Since we can’t all budget a trip to Niigata, Japan to visit Takashi Amano’s Nature Aquarium Gallery, most of us will have to settle with the next best thing: A video. Enjoy!
Online forums and chat rooms are great, but after some time one needs to drop the mouse, turn of the computer and meet fellow aquarium hobbyists face to face! One of the best ways to do this, is via aquarium clubs. Aquariums clubs take on many forms, but all have one thing in common: They’re filled with fellow hobbyists. Being able to interact and learn directly from the many, usually more experienced hobbyists that populate these aquarium groups is greatly beneficial. The benefits of aquarium societies also extends beyond the mental. In my local club especially (See above), there are many fish breeders who are more than generous enough to share their finned wealth (often for free or a very cheap). Add to this the timely field trips to far away aquarium shops, public aquariums or lakes for driftwood collecting, and you’ve got yourself a very fun and beneficial way of getting to learn about this fantastic past time, in a much more hands on way. I highly encourage you to look into joining your local aquarium club of society, whether online or through your near by fish shop. You won’t regret it!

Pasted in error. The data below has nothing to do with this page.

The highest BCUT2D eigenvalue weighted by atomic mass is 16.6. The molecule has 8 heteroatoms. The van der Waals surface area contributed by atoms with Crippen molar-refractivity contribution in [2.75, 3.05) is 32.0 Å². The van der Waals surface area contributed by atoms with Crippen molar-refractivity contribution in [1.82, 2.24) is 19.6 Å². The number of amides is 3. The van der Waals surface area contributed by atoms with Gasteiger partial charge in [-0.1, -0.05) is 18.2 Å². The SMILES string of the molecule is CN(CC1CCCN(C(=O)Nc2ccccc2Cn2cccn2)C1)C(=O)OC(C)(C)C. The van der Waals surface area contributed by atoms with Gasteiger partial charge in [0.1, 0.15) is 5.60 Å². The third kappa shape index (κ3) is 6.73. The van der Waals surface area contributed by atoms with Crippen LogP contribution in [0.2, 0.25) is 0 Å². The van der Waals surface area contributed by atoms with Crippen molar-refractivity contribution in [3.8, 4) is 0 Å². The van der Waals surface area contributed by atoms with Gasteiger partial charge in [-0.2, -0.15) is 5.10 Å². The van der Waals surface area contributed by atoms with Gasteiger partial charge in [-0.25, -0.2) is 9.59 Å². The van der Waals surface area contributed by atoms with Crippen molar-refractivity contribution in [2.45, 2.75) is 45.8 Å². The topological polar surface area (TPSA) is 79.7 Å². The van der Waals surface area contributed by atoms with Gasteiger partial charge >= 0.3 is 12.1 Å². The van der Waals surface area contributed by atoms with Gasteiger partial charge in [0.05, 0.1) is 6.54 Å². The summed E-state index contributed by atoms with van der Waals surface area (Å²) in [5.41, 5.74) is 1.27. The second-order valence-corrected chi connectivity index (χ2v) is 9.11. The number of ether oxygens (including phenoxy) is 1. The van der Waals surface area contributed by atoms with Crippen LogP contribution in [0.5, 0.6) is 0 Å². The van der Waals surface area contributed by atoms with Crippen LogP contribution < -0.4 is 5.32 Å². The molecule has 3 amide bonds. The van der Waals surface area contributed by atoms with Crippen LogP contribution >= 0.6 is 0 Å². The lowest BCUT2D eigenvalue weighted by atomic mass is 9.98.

When I came into the hobby, I was all about finding plants that would tolerate my black thumb. Over the years, I have compiled a list of some of the easiest aquatic plants to be kept in a planted aquarium. This post is me putting those plants into a list with a few pointers about growing them. Hopefully this will help you make good decisions when it comes to selecting and growing your first aquatic plants!
Java Fern (Microsourum Pteropus)